Mother of two, Louisa Gibson, discovers how grounded she can be as she copes with the impact of her husband’s fly-in, fly-out employment.

I live in the twilight zone between wife and single mother. Like many others, my husband is a fly-in fly-out (FIFO) worker, and we live around his ‘11 days away and three days home’ roster.

When he is away, I switch into organised mode, focusing on our daughters, the household routine and getting the job done. I miss him, yes, and his support certainly, but I try not to entertain those thoughts for too long. Instead, I look at what is important right now. When he is home, we play the balancing act between couple time, family time and personal time. In some ways, it is the most challenging part of the fortnight.

The three days go by quickly and are filled weeks in advance. A month is six days and eight nights home in FIFO time, and if his plane is delayed by even one hour, it means our daughter, who tries to stay awake to greet him, will be unable to keep her eyes open long enough. Prioritising our time together means catching up with friends is close to impossible, and extended family a struggle. If one of us is sick, that’s half a FIFO month gone, and an emergency can rob us of the other half. Daddy finds it difficult to discipline his girls when he sees them so rarely, and our daughters use this to their advantage. Family life has certainly taken on a new flavour.

My husband joined the FIFO workforce two years ago out of necessity, not choice. He was made redundant at the start of the global financial crisis, and few employers were hiring. We were grateful for the job but probably wouldn’t have considered it otherwise.

We were worried about the impact it would have on my mental health, given my history of postnatal depression. Those were dark days after our first daughter was born; it took every ounce of my energy to lift my head off the pillow. I relied on my husband heavily, and he was often forced to drop everything at work and hurry home to find me curled up on the sofa, shaking with anxiety. In those days, I couldn’t envisage the future at all, let alone imagine a time when I might take on the responsibility of two children, a job and a household without backup. The tunnel was dark, and I was stuck halfway down.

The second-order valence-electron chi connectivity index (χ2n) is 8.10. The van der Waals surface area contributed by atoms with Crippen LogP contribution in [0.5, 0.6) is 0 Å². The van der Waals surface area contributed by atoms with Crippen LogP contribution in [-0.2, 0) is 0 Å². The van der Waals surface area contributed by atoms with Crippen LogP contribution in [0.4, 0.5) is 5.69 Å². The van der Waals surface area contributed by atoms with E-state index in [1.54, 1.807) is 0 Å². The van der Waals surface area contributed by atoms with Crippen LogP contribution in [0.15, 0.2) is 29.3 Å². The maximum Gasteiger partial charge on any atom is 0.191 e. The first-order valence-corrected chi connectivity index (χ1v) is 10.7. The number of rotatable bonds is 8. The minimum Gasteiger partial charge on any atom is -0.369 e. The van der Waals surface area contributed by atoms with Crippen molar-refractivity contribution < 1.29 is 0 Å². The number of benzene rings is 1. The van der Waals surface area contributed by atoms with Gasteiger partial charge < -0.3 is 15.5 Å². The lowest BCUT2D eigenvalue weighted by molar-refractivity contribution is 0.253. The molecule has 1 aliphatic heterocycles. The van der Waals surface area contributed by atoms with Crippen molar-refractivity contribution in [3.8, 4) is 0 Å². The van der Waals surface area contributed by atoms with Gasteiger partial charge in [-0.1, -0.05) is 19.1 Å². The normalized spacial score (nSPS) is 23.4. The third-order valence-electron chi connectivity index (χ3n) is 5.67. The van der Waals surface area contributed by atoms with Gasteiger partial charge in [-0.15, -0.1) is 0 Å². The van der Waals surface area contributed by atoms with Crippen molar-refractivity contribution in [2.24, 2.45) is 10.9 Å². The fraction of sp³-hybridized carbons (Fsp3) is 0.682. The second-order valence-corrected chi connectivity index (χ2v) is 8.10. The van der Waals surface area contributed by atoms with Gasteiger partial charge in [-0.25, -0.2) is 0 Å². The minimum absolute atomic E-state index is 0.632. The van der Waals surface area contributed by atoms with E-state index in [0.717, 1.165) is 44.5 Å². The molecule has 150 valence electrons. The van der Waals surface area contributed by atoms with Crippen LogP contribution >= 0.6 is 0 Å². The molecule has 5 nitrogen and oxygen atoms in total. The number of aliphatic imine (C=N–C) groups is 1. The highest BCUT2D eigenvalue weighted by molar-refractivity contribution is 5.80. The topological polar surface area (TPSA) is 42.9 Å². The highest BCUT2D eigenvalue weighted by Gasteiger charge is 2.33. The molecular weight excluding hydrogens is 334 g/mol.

Luckily, or perhaps due to a supportive husband and extensive medical and psychological treatment, I recovered quickly and didn’t relapse when our second daughter was born. Nonetheless, the reality of being left to cope without my husband made me question myself, and there is no doubt it was a hard adjustment to make. Our daughters slipped into the routine quite easily, but I found the separation taxing and lonely, and keeping up with the perceived demands of others was to my own detriment.

Little by little, I learned to do it by myself and have developed enormous respect for single mothers. I now realise I am capable of more than I thought and have even come to embrace some of the bonuses of the FIFO lifestyle. When my husband is home, 1000 kilometres separate him from work, so he can’t slip back to the office. The frequent-flyer points are accumulating at an accelerated rate. There have been funny moments, too, such as the time I realised I was too short to change light bulbs, and we lived by torchlight for a week.

The recent years have put things into perspective. Our younger daughter has been hospitalised twice with severe asthma, and I’ve had a breast cancer scare and related surgery. I’ve learned it’s okay to let go sometimes and not expect too much of myself. I always take our older daughter to school, our younger daughter to daycare, and myself to work. Likewise, homework is completed, dinner is always on the table, and the girls have a bath, go to bed with a bedtime story, and cuddle. Everything else is optional.

I no longer accept social invitations if they mean driving too far, coming home too late or cooking too much. If I’m sick, I take sick leave, and if volunteering at our daughter’s school feels like a stretch, I just say no. If I can’t function, then everyone suffers, so addressing my own physical and mental health is crucial in considering my family’s needs. This is the lesson FIFO has taught me.

When I think back to the time when our baby’s cry would have triggered a panic attack, I realise that not only have I exited the tunnel, but I have done so stronger and more determined. I still want my husband home every night, but I know that if it can’t be that way for a while, then in the meantime, our daughters and I will be okay.

Illustration by Gregory Baldwin

Mining Family Matters:
The Survival Guide for Mining Families (second edition) aims to ease the pressures of fly-in, fly-out mining. It’s a 32-page A5 booklet that’s available to both companies and individual couples. After receiving lots of interest from companies involved in construction, security, pipelines, etc, we converted the same content into a generic guide for employees who work away in any industry. It’s called Working Away: A Survival Guide for Families (second edition), and it’s sold worldwide.